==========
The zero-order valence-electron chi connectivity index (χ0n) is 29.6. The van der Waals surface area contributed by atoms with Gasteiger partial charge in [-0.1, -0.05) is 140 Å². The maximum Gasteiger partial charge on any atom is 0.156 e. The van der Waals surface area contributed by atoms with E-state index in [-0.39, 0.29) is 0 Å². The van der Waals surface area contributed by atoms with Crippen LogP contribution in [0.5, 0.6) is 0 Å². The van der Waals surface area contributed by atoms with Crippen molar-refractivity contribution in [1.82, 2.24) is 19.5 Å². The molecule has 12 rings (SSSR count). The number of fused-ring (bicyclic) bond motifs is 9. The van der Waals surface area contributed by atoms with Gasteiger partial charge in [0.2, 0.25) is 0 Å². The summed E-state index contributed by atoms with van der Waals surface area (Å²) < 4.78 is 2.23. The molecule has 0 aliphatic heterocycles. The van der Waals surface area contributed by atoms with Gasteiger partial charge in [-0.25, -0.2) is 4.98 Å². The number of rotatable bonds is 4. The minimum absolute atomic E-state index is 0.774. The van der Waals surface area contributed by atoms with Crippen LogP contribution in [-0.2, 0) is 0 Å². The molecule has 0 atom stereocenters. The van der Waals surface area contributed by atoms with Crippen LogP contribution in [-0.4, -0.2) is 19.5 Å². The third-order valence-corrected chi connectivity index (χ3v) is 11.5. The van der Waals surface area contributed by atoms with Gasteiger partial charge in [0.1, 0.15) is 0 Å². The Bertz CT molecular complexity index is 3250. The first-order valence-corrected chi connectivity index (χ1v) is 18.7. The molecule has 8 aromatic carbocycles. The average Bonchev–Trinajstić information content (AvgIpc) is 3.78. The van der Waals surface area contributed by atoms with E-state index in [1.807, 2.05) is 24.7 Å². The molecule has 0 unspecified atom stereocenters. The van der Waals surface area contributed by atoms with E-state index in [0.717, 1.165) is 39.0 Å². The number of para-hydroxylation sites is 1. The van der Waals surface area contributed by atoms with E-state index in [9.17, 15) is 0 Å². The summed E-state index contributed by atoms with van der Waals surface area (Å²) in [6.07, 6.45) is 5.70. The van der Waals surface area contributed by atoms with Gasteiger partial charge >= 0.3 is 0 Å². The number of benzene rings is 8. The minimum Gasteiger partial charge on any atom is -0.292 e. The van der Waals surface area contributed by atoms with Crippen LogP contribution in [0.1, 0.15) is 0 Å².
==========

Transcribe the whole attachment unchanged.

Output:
The zero-order valence-electron chi connectivity index (χ0n) is 29.6. The van der Waals surface area contributed by atoms with Gasteiger partial charge in [-0.1, -0.05) is 140 Å². The maximum Gasteiger partial charge on any atom is 0.156 e. The van der Waals surface area contributed by atoms with E-state index in [-0.39, 0.29) is 0 Å². The van der Waals surface area contributed by atoms with Crippen LogP contribution in [0.5, 0.6) is 0 Å². The van der Waals surface area contributed by atoms with Crippen molar-refractivity contribution in [1.82, 2.24) is 19.5 Å². The molecule has 12 rings (SSSR count). The number of fused-ring (bicyclic) bond motifs is 9. The van der Waals surface area contributed by atoms with Gasteiger partial charge in [0.2, 0.25) is 0 Å². The summed E-state index contributed by atoms with van der Waals surface area (Å²) < 4.78 is 2.23. The molecule has 0 aliphatic heterocycles. The van der Waals surface area contributed by atoms with Gasteiger partial charge in [-0.25, -0.2) is 4.98 Å². The number of rotatable bonds is 4. The minimum absolute atomic E-state index is 0.774. The van der Waals surface area contributed by atoms with Crippen LogP contribution in [-0.2, 0) is 0 Å². The molecule has 0 atom stereocenters. The van der Waals surface area contributed by atoms with Crippen LogP contribution in [-0.4, -0.2) is 19.5 Å². The third-order valence-corrected chi connectivity index (χ3v) is 11.5. The van der Waals surface area contributed by atoms with Gasteiger partial charge in [0.1, 0.15) is 0 Å². The Bertz CT molecular complexity index is 3250. The first-order valence-corrected chi connectivity index (χ1v) is 18.7. The molecule has 8 aromatic carbocycles. The average Bonchev–Trinajstić information content (AvgIpc) is 3.78. The van der Waals surface area contributed by atoms with E-state index in [1.807, 2.05) is 24.7 Å². The molecule has 0 unspecified atom stereocenters. The van der Waals surface area contributed by atoms with E-state index in [0.717, 1.165) is 39.0 Å². The number of para-hydroxylation sites is 1. The van der Waals surface area contributed by atoms with E-state index in [9.17, 15) is 0 Å². The summed E-state index contributed by atoms with van der Waals surface area (Å²) in [6.07, 6.45) is 5.70. The van der Waals surface area contributed by atoms with Gasteiger partial charge >= 0.3 is 0 Å². The number of benzene rings is 8. The minimum Gasteiger partial charge on any atom is -0.292 e. The van der Waals surface area contributed by atoms with Crippen LogP contribution in [0.1, 0.15) is 0 Å².